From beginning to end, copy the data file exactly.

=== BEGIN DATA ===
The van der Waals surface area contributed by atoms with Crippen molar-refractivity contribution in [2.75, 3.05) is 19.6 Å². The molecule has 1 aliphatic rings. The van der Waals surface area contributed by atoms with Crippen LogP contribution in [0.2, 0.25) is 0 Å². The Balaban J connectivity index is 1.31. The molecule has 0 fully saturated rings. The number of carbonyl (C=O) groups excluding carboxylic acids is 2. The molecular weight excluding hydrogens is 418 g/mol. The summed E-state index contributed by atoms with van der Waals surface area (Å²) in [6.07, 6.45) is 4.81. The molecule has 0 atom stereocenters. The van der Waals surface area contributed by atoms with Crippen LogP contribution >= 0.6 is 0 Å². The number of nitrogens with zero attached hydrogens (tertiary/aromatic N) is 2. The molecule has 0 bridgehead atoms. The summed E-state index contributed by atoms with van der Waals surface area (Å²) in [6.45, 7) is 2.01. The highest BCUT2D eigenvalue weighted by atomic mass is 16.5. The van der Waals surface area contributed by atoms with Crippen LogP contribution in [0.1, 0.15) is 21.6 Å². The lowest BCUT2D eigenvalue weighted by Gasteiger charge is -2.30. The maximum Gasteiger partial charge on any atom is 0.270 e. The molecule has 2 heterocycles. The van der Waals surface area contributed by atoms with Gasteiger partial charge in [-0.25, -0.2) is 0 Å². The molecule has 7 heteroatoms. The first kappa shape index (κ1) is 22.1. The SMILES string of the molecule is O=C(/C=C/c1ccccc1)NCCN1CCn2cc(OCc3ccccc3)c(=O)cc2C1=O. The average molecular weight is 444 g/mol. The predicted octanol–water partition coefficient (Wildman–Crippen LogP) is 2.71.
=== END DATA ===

The van der Waals surface area contributed by atoms with Crippen molar-refractivity contribution in [2.75, 3.05) is 19.6 Å². The molecule has 1 aliphatic rings. The van der Waals surface area contributed by atoms with Crippen LogP contribution in [0.2, 0.25) is 0 Å². The Balaban J connectivity index is 1.31. The molecule has 0 fully saturated rings. The number of carbonyl (C=O) groups excluding carboxylic acids is 2. The molecular weight excluding hydrogens is 418 g/mol. The summed E-state index contributed by atoms with van der Waals surface area (Å²) in [6.07, 6.45) is 4.81. The molecule has 0 atom stereocenters. The van der Waals surface area contributed by atoms with Crippen LogP contribution >= 0.6 is 0 Å². The number of nitrogens with zero attached hydrogens (tertiary/aromatic N) is 2. The molecule has 0 bridgehead atoms. The summed E-state index contributed by atoms with van der Waals surface area (Å²) in [6.45, 7) is 2.01. The highest BCUT2D eigenvalue weighted by atomic mass is 16.5. The van der Waals surface area contributed by atoms with Crippen LogP contribution in [0.1, 0.15) is 21.6 Å². The lowest BCUT2D eigenvalue weighted by Gasteiger charge is -2.30. The maximum Gasteiger partial charge on any atom is 0.270 e. The molecule has 2 heterocycles. The van der Waals surface area contributed by atoms with Gasteiger partial charge in [-0.25, -0.2) is 0 Å². The molecule has 7 heteroatoms. The first kappa shape index (κ1) is 22.1. The SMILES string of the molecule is O=C(/C=C/c1ccccc1)NCCN1CCn2cc(OCc3ccccc3)c(=O)cc2C1=O. The average molecular weight is 444 g/mol. The predicted octanol–water partition coefficient (Wildman–Crippen LogP) is 2.71.